16. To me, the issue is that we see people who happen to move in different social circles or from different cultural backgrounds has being different from ourselves. Yes cultural differences exist but ultimately, people are people and yet society can’t seem to overlook those differences and generally many become far too interested in something that really…shouldn’t be that interesting. Celebrities, at their core, are no different than the rest of us. Yes they have more money and therefore more access to do things the rest of us can’t, but their wants, needs, eccentricities, etc., are really not much different than the rest of us. Reality t.v. is a total fraud! Those so-called stories everyone is so interested in and love to follow is mostly fabricated, but again, people think they’re getting to watch real people be “real” a$$holes to each other so it’s interesting (which I could never understand that part because I personally can’t stand watching bad behavior of others – it’s infuriating, not to mention it’s bad role modeling for kids ugh). As for the naked photos, Jennifer Lawrence called it a “sex crime” and while I can kind of see her argument, isn’t she the one who made herself vulnerable to that? I’m sorry but I don’t have much sympathy in those situations because you know people hack, you know the Internet is vulnerable so WHY in the world would you post naked photos of yourself if you were only going to turn around and feel ashamed? If you don’t then, great. No harm done. If you do, well sorry but you did it to yourself. I don’t see it as a sex crime because that’s reserved for real crimes like rape, molestation, etc., when someone who didn’t make him/herself vulnerable was made so by someone else’s actions. Those photos…they posted it to the ‘net themselves so they did it to themselves because the entire situation would be avoided if they hadn’t. Until or unless there are laws protecting people from that kind of thing, you’re not safe. The only way to stay safe from that is to NOT post it on the ‘net. Period. The only time I would call something like that a sex crime is in the instance of the Stubbenville case – where those boys raped that girl, filmed it and then posted it all over the Internet. That was beyond sick! But there was an actual crime involved first AND she had no say in the matter. Lawrence and company did – those chose to take those photos and to post them so that’s on them. P.s. – since you’re no longer paying attention to my comments, I wonder what kind of shenanigans I could get into on here? Hmmm lol. 🙂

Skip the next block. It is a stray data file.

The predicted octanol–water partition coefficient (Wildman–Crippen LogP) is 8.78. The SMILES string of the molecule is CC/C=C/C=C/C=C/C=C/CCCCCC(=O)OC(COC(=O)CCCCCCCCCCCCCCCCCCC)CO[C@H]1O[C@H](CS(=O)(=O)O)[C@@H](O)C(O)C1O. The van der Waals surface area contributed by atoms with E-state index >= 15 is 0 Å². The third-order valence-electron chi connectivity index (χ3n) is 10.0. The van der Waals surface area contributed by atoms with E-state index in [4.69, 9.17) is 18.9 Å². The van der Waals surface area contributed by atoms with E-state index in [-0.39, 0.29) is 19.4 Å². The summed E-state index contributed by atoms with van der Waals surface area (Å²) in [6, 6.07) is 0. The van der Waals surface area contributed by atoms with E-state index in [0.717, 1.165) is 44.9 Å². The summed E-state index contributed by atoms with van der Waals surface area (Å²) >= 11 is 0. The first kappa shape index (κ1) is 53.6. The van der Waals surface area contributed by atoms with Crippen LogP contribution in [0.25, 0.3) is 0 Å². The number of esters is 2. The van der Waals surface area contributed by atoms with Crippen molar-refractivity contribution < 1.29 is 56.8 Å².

17. I can’t help but wonder what the motivation was for sharing naked photos in the first place.